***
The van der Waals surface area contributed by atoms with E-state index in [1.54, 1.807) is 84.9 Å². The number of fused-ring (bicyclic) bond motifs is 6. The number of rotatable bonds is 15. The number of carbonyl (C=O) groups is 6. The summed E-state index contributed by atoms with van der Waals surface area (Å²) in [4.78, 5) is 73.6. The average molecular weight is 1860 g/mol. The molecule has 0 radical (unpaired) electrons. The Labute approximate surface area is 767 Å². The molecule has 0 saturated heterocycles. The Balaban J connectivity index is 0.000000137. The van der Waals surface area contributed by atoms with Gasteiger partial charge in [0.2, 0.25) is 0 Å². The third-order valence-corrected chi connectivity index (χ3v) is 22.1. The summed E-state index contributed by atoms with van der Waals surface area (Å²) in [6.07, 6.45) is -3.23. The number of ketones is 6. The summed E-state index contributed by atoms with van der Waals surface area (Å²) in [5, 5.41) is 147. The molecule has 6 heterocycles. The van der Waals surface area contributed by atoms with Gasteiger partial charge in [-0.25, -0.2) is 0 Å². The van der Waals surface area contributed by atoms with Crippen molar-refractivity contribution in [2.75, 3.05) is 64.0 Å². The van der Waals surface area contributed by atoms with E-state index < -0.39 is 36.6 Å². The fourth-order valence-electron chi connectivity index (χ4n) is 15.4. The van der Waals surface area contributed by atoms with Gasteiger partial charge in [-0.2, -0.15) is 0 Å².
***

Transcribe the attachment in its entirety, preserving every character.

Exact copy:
The van der Waals surface area contributed by atoms with E-state index in [1.54, 1.807) is 84.9 Å². The number of fused-ring (bicyclic) bond motifs is 6. The number of rotatable bonds is 15. The number of carbonyl (C=O) groups is 6. The summed E-state index contributed by atoms with van der Waals surface area (Å²) in [4.78, 5) is 73.6. The average molecular weight is 1860 g/mol. The molecule has 0 radical (unpaired) electrons. The Labute approximate surface area is 767 Å². The molecule has 0 saturated heterocycles. The Balaban J connectivity index is 0.000000137. The van der Waals surface area contributed by atoms with Gasteiger partial charge in [0.2, 0.25) is 0 Å². The third-order valence-corrected chi connectivity index (χ3v) is 22.1. The summed E-state index contributed by atoms with van der Waals surface area (Å²) in [6.07, 6.45) is -3.23. The number of ketones is 6. The summed E-state index contributed by atoms with van der Waals surface area (Å²) in [5, 5.41) is 147. The molecule has 6 heterocycles. The van der Waals surface area contributed by atoms with Gasteiger partial charge in [-0.25, -0.2) is 0 Å². The van der Waals surface area contributed by atoms with Crippen molar-refractivity contribution in [2.75, 3.05) is 64.0 Å². The van der Waals surface area contributed by atoms with E-state index < -0.39 is 36.6 Å². The fourth-order valence-electron chi connectivity index (χ4n) is 15.4. The van der Waals surface area contributed by atoms with Gasteiger partial charge in [-0.2, -0.15) is 0 Å².